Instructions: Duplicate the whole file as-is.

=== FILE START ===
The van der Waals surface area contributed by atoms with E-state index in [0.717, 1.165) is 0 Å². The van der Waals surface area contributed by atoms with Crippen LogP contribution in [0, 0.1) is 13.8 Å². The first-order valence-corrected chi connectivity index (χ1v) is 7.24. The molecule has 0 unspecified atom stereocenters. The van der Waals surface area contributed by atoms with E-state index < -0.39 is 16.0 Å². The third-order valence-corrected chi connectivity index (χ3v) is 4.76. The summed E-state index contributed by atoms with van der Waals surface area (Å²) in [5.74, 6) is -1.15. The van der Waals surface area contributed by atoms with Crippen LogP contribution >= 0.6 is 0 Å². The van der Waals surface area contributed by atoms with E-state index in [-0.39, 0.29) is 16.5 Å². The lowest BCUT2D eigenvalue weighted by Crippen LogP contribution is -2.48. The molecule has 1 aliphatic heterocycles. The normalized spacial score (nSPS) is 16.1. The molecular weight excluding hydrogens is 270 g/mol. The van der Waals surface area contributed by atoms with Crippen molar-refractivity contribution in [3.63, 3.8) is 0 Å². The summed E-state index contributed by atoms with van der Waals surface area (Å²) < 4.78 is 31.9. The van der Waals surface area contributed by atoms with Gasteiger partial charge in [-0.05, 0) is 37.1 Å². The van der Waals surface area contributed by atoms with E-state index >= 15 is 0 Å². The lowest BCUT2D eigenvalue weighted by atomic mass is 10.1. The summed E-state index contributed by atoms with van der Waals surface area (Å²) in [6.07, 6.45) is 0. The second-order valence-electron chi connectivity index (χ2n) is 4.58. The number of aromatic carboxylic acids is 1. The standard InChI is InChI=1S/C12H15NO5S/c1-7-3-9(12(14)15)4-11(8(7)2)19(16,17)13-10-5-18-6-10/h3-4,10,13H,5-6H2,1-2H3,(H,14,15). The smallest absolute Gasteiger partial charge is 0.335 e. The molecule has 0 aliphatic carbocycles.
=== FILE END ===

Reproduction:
The van der Waals surface area contributed by atoms with E-state index in [0.717, 1.165) is 0 Å². The van der Waals surface area contributed by atoms with Crippen LogP contribution in [0, 0.1) is 13.8 Å². The first-order valence-corrected chi connectivity index (χ1v) is 7.24. The molecule has 0 unspecified atom stereocenters. The van der Waals surface area contributed by atoms with E-state index < -0.39 is 16.0 Å². The third-order valence-corrected chi connectivity index (χ3v) is 4.76. The summed E-state index contributed by atoms with van der Waals surface area (Å²) in [5.74, 6) is -1.15. The van der Waals surface area contributed by atoms with Crippen LogP contribution >= 0.6 is 0 Å². The van der Waals surface area contributed by atoms with E-state index in [-0.39, 0.29) is 16.5 Å². The lowest BCUT2D eigenvalue weighted by Crippen LogP contribution is -2.48. The molecule has 1 aliphatic heterocycles. The normalized spacial score (nSPS) is 16.1. The molecular weight excluding hydrogens is 270 g/mol. The van der Waals surface area contributed by atoms with Crippen molar-refractivity contribution in [3.63, 3.8) is 0 Å². The summed E-state index contributed by atoms with van der Waals surface area (Å²) < 4.78 is 31.9. The van der Waals surface area contributed by atoms with Gasteiger partial charge in [-0.05, 0) is 37.1 Å². The van der Waals surface area contributed by atoms with E-state index >= 15 is 0 Å². The lowest BCUT2D eigenvalue weighted by atomic mass is 10.1. The summed E-state index contributed by atoms with van der Waals surface area (Å²) in [6.07, 6.45) is 0. The second-order valence-electron chi connectivity index (χ2n) is 4.58. The number of aromatic carboxylic acids is 1. The standard InChI is InChI=1S/C12H15NO5S/c1-7-3-9(12(14)15)4-11(8(7)2)19(16,17)13-10-5-18-6-10/h3-4,10,13H,5-6H2,1-2H3,(H,14,15). The smallest absolute Gasteiger partial charge is 0.335 e. The molecule has 0 aliphatic carbocycles.